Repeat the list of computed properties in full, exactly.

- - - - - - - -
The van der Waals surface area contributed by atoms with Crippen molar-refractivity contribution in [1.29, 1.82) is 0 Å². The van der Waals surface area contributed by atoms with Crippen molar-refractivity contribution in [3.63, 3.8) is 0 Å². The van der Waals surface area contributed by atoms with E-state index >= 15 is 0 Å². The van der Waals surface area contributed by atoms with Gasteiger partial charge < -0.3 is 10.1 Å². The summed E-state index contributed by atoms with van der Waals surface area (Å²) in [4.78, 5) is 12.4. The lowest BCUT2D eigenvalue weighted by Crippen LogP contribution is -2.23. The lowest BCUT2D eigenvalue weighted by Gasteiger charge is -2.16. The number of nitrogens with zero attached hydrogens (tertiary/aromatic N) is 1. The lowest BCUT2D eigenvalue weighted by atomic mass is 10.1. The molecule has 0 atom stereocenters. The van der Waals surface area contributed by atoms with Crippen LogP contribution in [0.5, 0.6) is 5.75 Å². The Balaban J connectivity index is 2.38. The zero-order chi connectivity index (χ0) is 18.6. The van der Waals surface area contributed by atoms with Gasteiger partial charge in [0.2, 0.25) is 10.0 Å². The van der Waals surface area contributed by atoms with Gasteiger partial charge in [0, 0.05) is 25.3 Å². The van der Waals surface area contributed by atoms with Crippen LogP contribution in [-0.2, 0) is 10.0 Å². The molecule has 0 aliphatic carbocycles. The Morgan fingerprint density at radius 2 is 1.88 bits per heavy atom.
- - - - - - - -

The van der Waals surface area contributed by atoms with Crippen molar-refractivity contribution in [1.29, 1.82) is 0 Å². The van der Waals surface area contributed by atoms with Crippen molar-refractivity contribution in [3.63, 3.8) is 0 Å². The van der Waals surface area contributed by atoms with E-state index >= 15 is 0 Å². The van der Waals surface area contributed by atoms with Gasteiger partial charge < -0.3 is 10.1 Å². The summed E-state index contributed by atoms with van der Waals surface area (Å²) in [4.78, 5) is 12.4. The lowest BCUT2D eigenvalue weighted by Crippen LogP contribution is -2.23. The lowest BCUT2D eigenvalue weighted by Gasteiger charge is -2.16. The number of nitrogens with zero attached hydrogens (tertiary/aromatic N) is 1. The lowest BCUT2D eigenvalue weighted by atomic mass is 10.1. The molecule has 0 atom stereocenters. The van der Waals surface area contributed by atoms with Crippen LogP contribution in [0.5, 0.6) is 5.75 Å². The Balaban J connectivity index is 2.38. The zero-order chi connectivity index (χ0) is 18.6. The van der Waals surface area contributed by atoms with Gasteiger partial charge in [0.2, 0.25) is 10.0 Å². The van der Waals surface area contributed by atoms with Gasteiger partial charge in [0, 0.05) is 25.3 Å². The van der Waals surface area contributed by atoms with Crippen LogP contribution in [-0.2, 0) is 10.0 Å². The molecule has 0 aliphatic carbocycles. The Morgan fingerprint density at radius 2 is 1.88 bits per heavy atom.